'We could not have done this 20 years ago'
How we set up a business in just 10 hours
They created a name and a brand, designed and launched a website and had the business functioning so it could take customer orders.
“There has been a certain amount of stress,” said Tim Barlow (pictured), a 42-year-old digital marketing entrepreneur who teamed up with Charles Henderson from Climate Futures to see if they could create a company in a day.
Twelve staff at his George Street business Attacat worked on the project with students from Edinburgh Business School. They were kept in the dark until 9am to prevent anyone doing any research.
The new business was an energy saving price comparison site which they called Woodpicker. A brand and logo were quickly put together. They did some market research and developed marketing plans, set up supplier lists and developed the online tools and resources that lie at the heart of the offering.
To get around certain obstacles, such as the time it takes for a domain to propagate on the internet, they had to fall back on existing businesses and systems. But new emails, phone numbers and web addresses were created so customers were dealing with a new business.
It was set up with less than £1,000 of investment.
Mr Barlow said: “We wanted to set up a functioning business, but we were realistic about it. We couldn’t deliver magic, but 20 years ago you could not have done this.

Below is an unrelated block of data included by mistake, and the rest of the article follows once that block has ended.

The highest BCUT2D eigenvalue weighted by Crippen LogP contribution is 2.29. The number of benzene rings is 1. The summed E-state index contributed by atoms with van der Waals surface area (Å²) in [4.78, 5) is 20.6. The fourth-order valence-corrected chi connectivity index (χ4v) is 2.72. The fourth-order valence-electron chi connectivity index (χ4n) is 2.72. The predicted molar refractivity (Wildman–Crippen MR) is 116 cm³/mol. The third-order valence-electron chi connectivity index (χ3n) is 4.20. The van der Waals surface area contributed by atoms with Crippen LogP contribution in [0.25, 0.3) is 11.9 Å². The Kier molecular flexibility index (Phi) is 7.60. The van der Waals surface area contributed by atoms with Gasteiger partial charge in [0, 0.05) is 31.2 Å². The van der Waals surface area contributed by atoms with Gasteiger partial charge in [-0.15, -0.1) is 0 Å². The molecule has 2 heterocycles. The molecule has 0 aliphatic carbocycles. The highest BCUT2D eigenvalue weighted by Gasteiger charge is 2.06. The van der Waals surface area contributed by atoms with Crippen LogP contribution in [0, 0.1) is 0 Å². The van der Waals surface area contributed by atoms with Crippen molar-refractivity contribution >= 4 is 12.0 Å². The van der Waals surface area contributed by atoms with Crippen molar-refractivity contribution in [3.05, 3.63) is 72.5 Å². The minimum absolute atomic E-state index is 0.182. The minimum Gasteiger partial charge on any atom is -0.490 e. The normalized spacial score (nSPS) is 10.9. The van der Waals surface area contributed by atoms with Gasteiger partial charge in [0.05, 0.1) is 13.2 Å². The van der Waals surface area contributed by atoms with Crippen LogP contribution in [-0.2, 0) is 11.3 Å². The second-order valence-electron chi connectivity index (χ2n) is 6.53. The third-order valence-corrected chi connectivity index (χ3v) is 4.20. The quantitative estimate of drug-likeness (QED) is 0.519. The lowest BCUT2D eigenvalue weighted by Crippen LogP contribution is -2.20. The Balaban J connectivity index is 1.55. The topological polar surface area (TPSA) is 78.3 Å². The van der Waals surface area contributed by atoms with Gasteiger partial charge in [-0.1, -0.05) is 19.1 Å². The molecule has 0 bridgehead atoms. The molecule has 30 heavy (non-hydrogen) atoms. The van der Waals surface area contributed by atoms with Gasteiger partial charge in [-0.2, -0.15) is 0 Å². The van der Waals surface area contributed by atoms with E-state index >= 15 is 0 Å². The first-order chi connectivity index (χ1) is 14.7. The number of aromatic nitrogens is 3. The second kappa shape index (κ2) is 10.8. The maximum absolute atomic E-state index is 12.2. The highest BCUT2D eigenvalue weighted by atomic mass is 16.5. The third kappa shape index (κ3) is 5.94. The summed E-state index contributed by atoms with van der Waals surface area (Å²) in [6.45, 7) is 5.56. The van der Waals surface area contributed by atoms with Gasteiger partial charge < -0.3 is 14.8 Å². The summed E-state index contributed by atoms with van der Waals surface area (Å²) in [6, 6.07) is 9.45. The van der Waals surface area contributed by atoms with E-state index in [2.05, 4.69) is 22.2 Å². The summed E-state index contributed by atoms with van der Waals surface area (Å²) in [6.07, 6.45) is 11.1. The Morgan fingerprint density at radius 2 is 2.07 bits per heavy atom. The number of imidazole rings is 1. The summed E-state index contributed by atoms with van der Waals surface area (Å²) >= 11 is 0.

“It is about getting something out very quickly and seeing what can happen instead of planning to death and trying to build the perfect website.”
“Charles and I have been toying with a number of new business ideas, but finding the time to put them into action is never easy.
“When we heard the guys at Fatbuzz were using the leap year ‘extra day’ to raise money for a local hospice, the idea struck us. Why not use our extra day to start a new company?
“Developing a new business is often a long, drawn out process, but it really needn’t be. What we have done today is prove that a business can be set up cost effectively and quickly – as long as you have a good idea and the right expertise and tools at your disposal, anything is possible.”
Woodpicker will continue, initially offering a free service. Its two founders plan to add more biomass products and services, as well as monetise the offering. They also plan to bring on a member of staff to run the day to day operations and manage customer feedback.
Open dialogue with customers will be key, with feedback used to develop the search engine and improve the company’s core services.
Mr Barlow added: “Although we have had some fun setting it up, our intentions are serious. This is not going to be a here today, gone tomorrow business. We fully intend to develop a lasting legacy that one day we hope will lead he market and turn over in excess of a million pounds.”